Today I’m going to talk about a scientific experiment that confirms how and why thermodynamic processes are irreversible in a quantum system.
OK, are we good? Did I successfully scare off the children? Cool. Let’s get on with this.
The issue: Santa Claus.
Yeah, him. Fat guy, red suit, white beard, defies gravity by flying around in a sleigh driven by reindeer; defies physics by fitting his chubby body down chimneys; defies diabetes by subsisting primarily on cookies; and – of course – grants wishes to (well-behaved) boys and girls.
Or, at least, that’s the image little kids have in their heads.
The reality is, Saint Nick sits on a throne inside a castle at your local mall, protected by guards – er, elves, armed with Verifone credit card machines featuring built-in EMV chip card technology.
At Northlake Mall, for example, the DreamWorks DreamPlace “Ultimate Santa Adventure” offers photo packages from $35 to $75.
For the uninitiated, the DreamPlace – the most over-the-top Santa setup Charlotte has ever seen – is a 2,000-square-foot “holiday cottage” with 15,000 LED lights on the outside and a virtual-reality sleigh ride on the inside.
DreamWorks has created similar installments at 13 other U.S. malls, and at least two have drawn ire from parents for limiting access to Santa strictly to paying customers only.
In Charlotte, parents can reserve time for their child to meet Santa whether they pay for a photo package or not. However, fine print on the DreamPlace Experience website reads: “Booking a reservation by purchasing a family boarding pass is strongly recommended.”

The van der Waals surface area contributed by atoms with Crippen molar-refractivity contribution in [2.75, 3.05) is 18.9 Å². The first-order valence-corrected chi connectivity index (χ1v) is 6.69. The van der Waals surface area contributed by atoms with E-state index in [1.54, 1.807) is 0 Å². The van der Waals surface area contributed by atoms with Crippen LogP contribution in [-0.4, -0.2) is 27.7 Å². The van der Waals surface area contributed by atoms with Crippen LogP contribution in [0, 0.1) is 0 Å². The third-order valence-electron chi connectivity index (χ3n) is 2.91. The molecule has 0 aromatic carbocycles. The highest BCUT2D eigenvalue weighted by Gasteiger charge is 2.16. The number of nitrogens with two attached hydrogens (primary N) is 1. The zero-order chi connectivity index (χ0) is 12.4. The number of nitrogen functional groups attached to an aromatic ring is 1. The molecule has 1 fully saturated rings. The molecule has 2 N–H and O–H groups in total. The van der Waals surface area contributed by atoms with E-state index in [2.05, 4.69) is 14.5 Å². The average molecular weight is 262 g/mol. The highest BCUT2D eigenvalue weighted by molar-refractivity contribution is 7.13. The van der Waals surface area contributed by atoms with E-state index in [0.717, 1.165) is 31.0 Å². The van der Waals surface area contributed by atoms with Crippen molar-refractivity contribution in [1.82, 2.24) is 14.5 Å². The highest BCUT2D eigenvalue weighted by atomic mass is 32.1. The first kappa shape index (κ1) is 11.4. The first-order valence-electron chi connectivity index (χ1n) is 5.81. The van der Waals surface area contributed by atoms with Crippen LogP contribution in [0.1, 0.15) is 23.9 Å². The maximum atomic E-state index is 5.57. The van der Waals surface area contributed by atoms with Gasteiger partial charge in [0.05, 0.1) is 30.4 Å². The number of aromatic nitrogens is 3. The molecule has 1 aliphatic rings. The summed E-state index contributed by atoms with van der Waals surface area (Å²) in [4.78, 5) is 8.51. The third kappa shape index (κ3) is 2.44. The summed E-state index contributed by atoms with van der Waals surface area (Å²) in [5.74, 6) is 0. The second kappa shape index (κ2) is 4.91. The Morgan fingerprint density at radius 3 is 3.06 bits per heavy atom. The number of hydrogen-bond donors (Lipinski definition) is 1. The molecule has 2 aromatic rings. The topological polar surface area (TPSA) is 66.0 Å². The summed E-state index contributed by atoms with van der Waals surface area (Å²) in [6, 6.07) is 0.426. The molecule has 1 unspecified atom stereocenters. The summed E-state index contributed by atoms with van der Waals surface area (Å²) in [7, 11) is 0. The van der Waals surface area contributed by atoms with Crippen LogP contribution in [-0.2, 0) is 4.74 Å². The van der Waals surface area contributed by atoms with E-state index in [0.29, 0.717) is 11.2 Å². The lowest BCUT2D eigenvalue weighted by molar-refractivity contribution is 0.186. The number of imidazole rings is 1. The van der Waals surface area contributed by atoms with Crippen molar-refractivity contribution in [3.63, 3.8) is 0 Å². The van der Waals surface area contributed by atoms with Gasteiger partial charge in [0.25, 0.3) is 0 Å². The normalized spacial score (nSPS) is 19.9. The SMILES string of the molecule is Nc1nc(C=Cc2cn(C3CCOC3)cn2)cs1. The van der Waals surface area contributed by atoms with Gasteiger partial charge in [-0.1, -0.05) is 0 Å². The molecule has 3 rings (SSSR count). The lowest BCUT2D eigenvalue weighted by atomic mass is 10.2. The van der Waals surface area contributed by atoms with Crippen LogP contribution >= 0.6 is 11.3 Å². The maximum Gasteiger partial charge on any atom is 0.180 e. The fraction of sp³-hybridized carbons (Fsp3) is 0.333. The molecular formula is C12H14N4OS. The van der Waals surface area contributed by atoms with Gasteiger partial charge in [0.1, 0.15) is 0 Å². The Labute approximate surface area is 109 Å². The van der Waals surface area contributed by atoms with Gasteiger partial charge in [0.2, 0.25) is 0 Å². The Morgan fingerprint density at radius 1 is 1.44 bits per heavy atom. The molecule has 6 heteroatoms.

It’s not difficult to read between the lines, and this jibes with preferential-treatment practices at SouthPark and Carolina Place: Both of those malls clearly advertise that if you pay $30-plus for photos you can reduce your wait times – effectively turning a sacred childhood rite of passage into a ride at Carowinds.
(If you can’t afford pics? Well, you’d better have a really good memory, because there’s no ho, ho, hope of you being allowed to snap a cellphone shot inside Nick’s workshop.)
Now, I’m not as naive as I look. I do realize that there are costs associated with expensive displays such as the DreamPlace. I do realize this is the free market at work.
And yes, I realize that while the idea of Santa is still pure, the manifestation of the myth is widely accepted today as a pot-bellied symbol of commerce – barely remembered for being inspired by a man who was renowned and beloved for giving gifts and money to the poor.
But you can just feel us creeping closer toward a system like the one introduced this Christmas in the Chicago area, where all Simon Properties malls are offering a chance to bypass Santa lines for a $10 nonrefundable fee. (Simon owns SouthPark and Concord Mills here, so it could happen.)
Or, maybe it’ll get even worse. Maybe someday parents will be charged for lap time by the second, plus $5 for each wish, plus an extra $15 if their kid wants to hug and/or kiss Santa, plus $50 more to pull on the beard.
Look, we spent plenty of time earlier in this VERY long holiday season fighting The War on Christmas by complaining about SouthPark mall’s ill-fated decision to try to replace its beloved Christmas tree with a reviled faux glacier. We’ve spent even more time complaining about Starbucks and the Venti-sized heathenism the company put on display with its Satan-red coffee cups.
But those corporate decisions, like ’em or not, were about inclusiveness.
Shouldn’t we get more upset about corporations that encourage Santa – who, again, is based on a patron saint – to give special treatment not to the best-behaved kids, but to the ones whose parents have the most disposable income?